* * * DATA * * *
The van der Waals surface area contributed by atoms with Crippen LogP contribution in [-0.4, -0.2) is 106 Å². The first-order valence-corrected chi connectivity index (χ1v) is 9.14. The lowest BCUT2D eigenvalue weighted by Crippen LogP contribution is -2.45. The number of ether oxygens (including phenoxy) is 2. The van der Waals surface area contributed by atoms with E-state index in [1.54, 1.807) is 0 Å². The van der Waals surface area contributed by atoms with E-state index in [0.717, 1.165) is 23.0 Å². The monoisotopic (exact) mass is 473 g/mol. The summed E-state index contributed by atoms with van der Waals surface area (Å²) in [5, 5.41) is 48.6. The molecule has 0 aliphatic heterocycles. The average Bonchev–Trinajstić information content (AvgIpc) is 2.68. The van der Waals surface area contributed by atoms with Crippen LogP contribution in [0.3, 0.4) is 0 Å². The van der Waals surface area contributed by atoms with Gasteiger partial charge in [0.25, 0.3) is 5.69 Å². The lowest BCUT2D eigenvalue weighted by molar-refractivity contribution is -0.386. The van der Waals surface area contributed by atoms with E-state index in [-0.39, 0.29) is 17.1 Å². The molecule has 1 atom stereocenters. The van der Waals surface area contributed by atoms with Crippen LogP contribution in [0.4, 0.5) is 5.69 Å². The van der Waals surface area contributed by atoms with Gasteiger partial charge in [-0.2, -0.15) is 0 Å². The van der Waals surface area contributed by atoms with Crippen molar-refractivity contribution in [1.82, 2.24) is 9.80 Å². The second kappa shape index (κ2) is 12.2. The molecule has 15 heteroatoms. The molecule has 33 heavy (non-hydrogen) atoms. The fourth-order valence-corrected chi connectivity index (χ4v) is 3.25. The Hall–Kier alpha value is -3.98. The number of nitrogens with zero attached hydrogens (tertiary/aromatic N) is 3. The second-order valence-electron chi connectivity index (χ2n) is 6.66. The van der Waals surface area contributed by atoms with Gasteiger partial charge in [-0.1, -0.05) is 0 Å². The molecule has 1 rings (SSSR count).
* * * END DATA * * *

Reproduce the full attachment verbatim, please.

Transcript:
The van der Waals surface area contributed by atoms with Crippen LogP contribution in [-0.4, -0.2) is 106 Å². The first-order valence-corrected chi connectivity index (χ1v) is 9.14. The lowest BCUT2D eigenvalue weighted by Crippen LogP contribution is -2.45. The number of ether oxygens (including phenoxy) is 2. The van der Waals surface area contributed by atoms with E-state index in [1.54, 1.807) is 0 Å². The van der Waals surface area contributed by atoms with E-state index in [0.717, 1.165) is 23.0 Å². The monoisotopic (exact) mass is 473 g/mol. The summed E-state index contributed by atoms with van der Waals surface area (Å²) in [5, 5.41) is 48.6. The molecule has 0 aliphatic heterocycles. The average Bonchev–Trinajstić information content (AvgIpc) is 2.68. The van der Waals surface area contributed by atoms with Crippen LogP contribution in [0.3, 0.4) is 0 Å². The van der Waals surface area contributed by atoms with Gasteiger partial charge in [0.25, 0.3) is 5.69 Å². The lowest BCUT2D eigenvalue weighted by molar-refractivity contribution is -0.386. The van der Waals surface area contributed by atoms with E-state index in [-0.39, 0.29) is 17.1 Å². The molecule has 1 atom stereocenters. The van der Waals surface area contributed by atoms with Crippen LogP contribution in [0.4, 0.5) is 5.69 Å². The van der Waals surface area contributed by atoms with Gasteiger partial charge in [-0.2, -0.15) is 0 Å². The van der Waals surface area contributed by atoms with Crippen molar-refractivity contribution in [1.82, 2.24) is 9.80 Å². The second kappa shape index (κ2) is 12.2. The molecule has 15 heteroatoms. The molecule has 33 heavy (non-hydrogen) atoms. The fourth-order valence-corrected chi connectivity index (χ4v) is 3.25. The Hall–Kier alpha value is -3.98. The number of nitrogens with zero attached hydrogens (tertiary/aromatic N) is 3. The second-order valence-electron chi connectivity index (χ2n) is 6.66. The van der Waals surface area contributed by atoms with Gasteiger partial charge in [-0.1, -0.05) is 0 Å². The molecule has 1 rings (SSSR count).